Harlem Shadows is fundamentally Claude McKay’s philosophy of life, even though it was published when he was in his early thirties and had not experienced his infatuation and subsequent disillusionment with communism, had not seen his fame (and subsequent eclipse) as a writer of novels and short stories, and had not suffered poverty, disease, calumny, and ostracism by former friends and colleagues—particularly after espousing Catholicism.
The collection juxtaposes his delight in natural beauty, whether witnessed in individuals, flora, or fauna (and regardless of whether it is to be discovered in the country or the cities), and his despair in discovering the discrimination against the poor, the dark-skinned, and the immigrant in a society that professes itself to be open, nondiscriminatory, and egalitarian. All these negative characteristics of American society he inveighs against, yet not so offensively as to alienate sympathetic liberal or progressive whites. He is aware of and celebrates the achievements of modern American capitalist society, yet he fervently believes that it can be amended to the end of offering all people better lives.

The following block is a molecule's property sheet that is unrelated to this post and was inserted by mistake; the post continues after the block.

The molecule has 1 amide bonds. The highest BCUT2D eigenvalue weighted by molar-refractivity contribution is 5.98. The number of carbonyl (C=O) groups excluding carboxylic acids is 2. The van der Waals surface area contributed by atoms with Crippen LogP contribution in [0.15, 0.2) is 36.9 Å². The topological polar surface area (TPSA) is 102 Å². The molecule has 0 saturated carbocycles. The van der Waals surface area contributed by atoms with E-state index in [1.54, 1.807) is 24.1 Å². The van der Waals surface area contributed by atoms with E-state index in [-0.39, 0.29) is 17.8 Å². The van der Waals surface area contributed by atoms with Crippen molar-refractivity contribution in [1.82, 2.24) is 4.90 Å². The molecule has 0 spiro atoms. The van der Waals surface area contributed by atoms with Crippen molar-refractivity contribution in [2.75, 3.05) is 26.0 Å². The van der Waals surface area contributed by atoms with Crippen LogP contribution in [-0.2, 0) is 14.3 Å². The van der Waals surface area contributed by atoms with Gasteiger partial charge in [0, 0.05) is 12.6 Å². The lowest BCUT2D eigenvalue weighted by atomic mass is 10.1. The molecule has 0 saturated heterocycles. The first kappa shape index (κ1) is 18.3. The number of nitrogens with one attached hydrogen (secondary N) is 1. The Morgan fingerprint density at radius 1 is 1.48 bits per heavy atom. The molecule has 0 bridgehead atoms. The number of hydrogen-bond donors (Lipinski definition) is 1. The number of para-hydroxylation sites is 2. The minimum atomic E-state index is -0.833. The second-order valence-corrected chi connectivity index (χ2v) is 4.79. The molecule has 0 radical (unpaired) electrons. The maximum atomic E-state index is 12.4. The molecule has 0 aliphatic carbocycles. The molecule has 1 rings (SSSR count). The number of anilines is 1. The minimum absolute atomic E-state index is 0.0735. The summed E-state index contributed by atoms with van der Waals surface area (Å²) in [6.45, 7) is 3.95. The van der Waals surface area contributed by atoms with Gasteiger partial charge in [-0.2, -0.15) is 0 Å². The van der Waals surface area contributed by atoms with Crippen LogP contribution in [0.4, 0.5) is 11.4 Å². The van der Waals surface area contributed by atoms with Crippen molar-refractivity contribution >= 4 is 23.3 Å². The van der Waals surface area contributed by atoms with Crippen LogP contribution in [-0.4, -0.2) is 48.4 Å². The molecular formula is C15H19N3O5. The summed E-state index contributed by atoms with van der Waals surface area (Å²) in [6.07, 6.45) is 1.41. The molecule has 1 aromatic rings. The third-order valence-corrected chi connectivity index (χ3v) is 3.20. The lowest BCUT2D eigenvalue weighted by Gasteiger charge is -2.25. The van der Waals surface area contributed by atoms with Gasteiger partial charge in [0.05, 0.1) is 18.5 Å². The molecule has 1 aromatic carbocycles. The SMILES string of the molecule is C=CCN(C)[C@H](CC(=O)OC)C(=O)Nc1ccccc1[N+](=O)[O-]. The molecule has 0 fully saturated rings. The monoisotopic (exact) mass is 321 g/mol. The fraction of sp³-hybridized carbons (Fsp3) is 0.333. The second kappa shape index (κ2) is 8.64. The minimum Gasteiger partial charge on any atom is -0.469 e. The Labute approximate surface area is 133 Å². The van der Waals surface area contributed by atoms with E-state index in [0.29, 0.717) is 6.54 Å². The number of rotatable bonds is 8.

Whites are seen to be in the sun; blacks are presented as in the shadows, both literally—in the crowded streets and buildings of the North—and figuratively. McKay proposes that no group can grow culturally, socially, intellectually, and economically if perpetually assigned to the umbral regions, the Harlems of the nation. While some of his language of protest might seem to be political harangue, it is really not violent in its intent: It is designed to arouse, to foster critical thinking rather than revolt or violence. Harlem Shadows is a noteworthy testament to the serious side of the Roaring Twenties that were just under way and also to the Harlem Renaissance.
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